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Aug. 29 (Bloomberg) -- Investors will need to reverse bets that Sweden’s banks -- among Europe’s best-capitalized -- will have enough spare cash to dish out bigger dividends or buy back shares.
“The expectations of share buy-backs and special dividends have clearly come down,” Johan Ekblom, a bank analyst at Bank of America Merrill Lynch, said in a phone interview. “The rhetoric by politicians shows they don’t want to see” such payouts. “They want to put pressure on the banks,” he said.
Sweden’s government this week unveiled the biggest clampdown on banks since November 2011, when it told lenders to target some of the world’s strictest capital standards. After an Aug. 26 announcement that banks will need to hold more core Tier 1 capital of risk-weighted assets than the 12 percent due to be enforced by 2015, Financial Markets Minister Peter Norman yesterday criticized lenders for targeting a 15 percent return on equity, a level he said encouraged risk-taking.
Bank shares sank this week. Nordea Bank AB, Sweden’s biggest bank by market value, fell for three consecutive days, and had lost 5.3 percent as of yesterday’s close since the government made its announcement on Monday.
Five-year credit-default swaps on Nordea’s senior unsecured debt rose to 70 basis points for the first time since July, according to data compiled by Bloomberg. The difference in the bank’s default swaps relative to similar contracts on the Swedish government widened to 53 basis points from 47 earlier in the month.
“All these comments once again show that uncertainty regarding bank capital requirements will remain for a while more,” Ekblom said. “It’s nothing that will disappear this year.”
Norman argues stricter bank controls are necessary to protect Swedes from a financial industry that’s grown to four times the size of the $540 billion economy. The measures will target banks that investors in bonds, credit derivatives and shares have treated as some of Europe’s safest.
Nordea Bank AB, Svenska Handelsbanken AB, Swedbank AB and SEB AB already hold more than 12 percent core Tier 1 capital. Handelsbanken reported core equity at 17.8 percent of its risk- weighted assets, under Basel III rules, at the end of June. That prompted speculation the banks would have enough reserves to step up dividend payments.
Norman and Swedish Finance Minister Anders Borg warned banks last year not to raise dividend payments and instead focus on increasing capital buffers further. Norman in January revised that guidance and told banks they were free to raise payouts after building reserves that exceeded regulatory minimums.
“We had the discussions about dividends when the banks had very low capital,” Norman said yesterday. “The banks have now done what we wished, in other words, stashed away above the thresholds we ourselves have established, so the situation is somewhat different.”
Nordea is seen increasing its dividend for 2013 by 18 percent to 0.4 euro while Swedbank is expected to raise its payout to shareholders by 5.1 percent to 10.4 kronor, according to Bloomberg dividend forecasts. Handelsbanken and SEB are projected to raise their payouts by 4.2 percent to 11.2 kronor and by 3.6 percent to 2.85 kronor, respectively.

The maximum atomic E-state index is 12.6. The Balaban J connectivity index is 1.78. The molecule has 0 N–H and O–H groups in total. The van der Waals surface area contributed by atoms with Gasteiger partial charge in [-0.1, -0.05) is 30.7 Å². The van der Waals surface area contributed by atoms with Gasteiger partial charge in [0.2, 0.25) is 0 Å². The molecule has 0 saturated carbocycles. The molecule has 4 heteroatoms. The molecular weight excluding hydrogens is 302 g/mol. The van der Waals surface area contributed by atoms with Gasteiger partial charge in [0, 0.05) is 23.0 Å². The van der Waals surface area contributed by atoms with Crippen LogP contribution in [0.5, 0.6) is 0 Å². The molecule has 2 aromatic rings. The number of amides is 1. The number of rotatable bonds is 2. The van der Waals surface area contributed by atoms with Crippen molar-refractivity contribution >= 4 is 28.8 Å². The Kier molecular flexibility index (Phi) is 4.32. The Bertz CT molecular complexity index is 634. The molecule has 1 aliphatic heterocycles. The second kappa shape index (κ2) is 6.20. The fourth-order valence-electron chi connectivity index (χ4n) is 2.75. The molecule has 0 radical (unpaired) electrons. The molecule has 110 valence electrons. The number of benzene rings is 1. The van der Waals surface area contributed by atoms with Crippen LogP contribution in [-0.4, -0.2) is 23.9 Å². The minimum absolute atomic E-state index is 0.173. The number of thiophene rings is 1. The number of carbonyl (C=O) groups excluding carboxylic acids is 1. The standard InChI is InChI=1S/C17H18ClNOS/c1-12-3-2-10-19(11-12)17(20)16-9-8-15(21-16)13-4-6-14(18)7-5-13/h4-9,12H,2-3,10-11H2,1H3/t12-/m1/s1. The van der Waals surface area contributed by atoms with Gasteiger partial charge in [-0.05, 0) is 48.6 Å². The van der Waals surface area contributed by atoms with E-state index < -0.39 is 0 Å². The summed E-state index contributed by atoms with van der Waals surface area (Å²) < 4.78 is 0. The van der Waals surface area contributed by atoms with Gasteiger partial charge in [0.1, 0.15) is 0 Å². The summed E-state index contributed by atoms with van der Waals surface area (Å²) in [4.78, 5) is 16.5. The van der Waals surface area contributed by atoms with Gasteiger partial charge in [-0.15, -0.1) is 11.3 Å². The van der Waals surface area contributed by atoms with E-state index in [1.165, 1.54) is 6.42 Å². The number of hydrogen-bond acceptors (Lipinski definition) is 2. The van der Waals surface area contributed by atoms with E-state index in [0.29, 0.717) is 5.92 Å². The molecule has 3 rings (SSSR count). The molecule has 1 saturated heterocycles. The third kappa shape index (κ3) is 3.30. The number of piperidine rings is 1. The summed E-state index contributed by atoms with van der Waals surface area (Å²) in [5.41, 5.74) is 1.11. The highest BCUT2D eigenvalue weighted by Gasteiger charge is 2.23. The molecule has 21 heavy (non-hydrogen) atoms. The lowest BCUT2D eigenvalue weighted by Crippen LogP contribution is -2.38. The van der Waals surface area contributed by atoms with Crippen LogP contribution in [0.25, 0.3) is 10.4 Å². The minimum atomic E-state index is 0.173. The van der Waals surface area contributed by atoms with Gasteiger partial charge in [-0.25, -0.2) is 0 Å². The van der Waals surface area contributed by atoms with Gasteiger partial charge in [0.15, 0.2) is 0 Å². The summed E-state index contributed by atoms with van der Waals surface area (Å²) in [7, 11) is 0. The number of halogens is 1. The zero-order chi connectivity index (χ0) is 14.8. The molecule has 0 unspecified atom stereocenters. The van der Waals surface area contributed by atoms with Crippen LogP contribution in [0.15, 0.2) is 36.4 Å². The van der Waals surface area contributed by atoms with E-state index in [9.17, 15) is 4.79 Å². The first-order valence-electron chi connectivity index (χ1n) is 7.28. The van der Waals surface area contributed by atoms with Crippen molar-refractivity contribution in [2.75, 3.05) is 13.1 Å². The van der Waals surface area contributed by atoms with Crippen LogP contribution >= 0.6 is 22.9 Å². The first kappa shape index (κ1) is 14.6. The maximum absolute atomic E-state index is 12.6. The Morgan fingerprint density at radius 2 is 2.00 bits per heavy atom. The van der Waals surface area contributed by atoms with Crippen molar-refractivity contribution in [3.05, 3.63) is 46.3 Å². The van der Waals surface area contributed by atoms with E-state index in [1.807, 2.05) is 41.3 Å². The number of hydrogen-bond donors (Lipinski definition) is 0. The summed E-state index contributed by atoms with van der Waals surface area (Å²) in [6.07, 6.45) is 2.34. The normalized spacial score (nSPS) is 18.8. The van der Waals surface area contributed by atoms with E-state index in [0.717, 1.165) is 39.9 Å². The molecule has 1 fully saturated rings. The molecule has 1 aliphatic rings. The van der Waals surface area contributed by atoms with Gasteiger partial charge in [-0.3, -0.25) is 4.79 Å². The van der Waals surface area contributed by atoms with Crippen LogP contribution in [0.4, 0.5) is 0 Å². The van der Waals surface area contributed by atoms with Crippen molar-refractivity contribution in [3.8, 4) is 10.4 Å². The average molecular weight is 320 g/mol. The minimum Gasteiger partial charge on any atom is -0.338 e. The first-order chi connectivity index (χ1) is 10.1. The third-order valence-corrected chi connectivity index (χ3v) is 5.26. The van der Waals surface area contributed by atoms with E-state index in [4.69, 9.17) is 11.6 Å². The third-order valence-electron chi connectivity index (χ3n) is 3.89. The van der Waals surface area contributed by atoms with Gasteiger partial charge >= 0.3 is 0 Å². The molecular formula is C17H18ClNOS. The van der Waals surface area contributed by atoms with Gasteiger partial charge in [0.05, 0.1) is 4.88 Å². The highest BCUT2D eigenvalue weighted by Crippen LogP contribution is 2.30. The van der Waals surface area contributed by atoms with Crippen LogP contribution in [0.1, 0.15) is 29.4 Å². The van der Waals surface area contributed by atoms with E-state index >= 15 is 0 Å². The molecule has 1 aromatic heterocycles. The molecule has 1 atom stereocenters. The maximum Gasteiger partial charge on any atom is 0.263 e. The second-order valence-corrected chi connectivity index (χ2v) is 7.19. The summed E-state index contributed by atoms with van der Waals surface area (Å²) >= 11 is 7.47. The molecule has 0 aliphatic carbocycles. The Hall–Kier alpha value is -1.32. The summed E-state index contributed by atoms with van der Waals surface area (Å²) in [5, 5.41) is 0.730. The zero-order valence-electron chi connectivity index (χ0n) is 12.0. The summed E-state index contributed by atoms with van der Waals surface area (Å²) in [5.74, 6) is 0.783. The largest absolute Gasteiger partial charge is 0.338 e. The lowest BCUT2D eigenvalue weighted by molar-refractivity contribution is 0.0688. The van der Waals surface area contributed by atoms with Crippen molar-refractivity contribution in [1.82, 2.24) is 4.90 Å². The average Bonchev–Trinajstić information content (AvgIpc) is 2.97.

Nordea’s core Tier 1 capital ratio was 13.1 percent under Basel III at the end of the second quarter, allowing Scandinavia’s biggest bank to target a dividend payout in excess of its current target of 40 percent of net income, Chief Executive Officer Christian Clausen said on July 17. The bank will “most likely” pay a higher dividend for 2013, he said.
Swedbank on Jan. 30 raised its dividend payout ratio to 75 percent of profit, citing low demand for credit and a capital base that already fulfills Sweden’s 2015 capital requirements. The bank said then it plans to present new capital objectives by the end of this year.
Nordea Chairman Bjoern Wahlroos said in March he was “sure” his bank would look into raising the payout ratio because the lender is generating more capital than it needs. Raising the 2012 payout “was the first step in a process where we will eventually repatriate capital to our shareholders, either through dividends or share buybacks,” Wahlroos said in March.
Yet since then the list of government efforts to curb banks’ risk-taking has grown. Lenders have this year had to triple the risk weights they apply to their mortgage assets. Norman said on Aug. 26 that Sweden’s biggest banks, which the government has criticized for relying too much on short-term offshore funding, also face costs to help finance foreign reserves at the Riksbank.
While Sweden’s banks have weathered Europe’s debt crisis better than their European peers, the government has repeatedly argued in favor of ever stricter rules, citing the size and importance of the financial sector.
“To the extent that the market has been expecting higher dividends and/or capital repatriation from the Swedish banks in the short term, we think that the likelihood of this has substantially decreased,” SEB AB analyst Masih Yazdi said in a note to clients. “In the longer term, we think the higher capital requirements should lead to better margins, supporting earnings growth ahead.”
--Editors: Tasneem Brogger, Niklas Magnusson.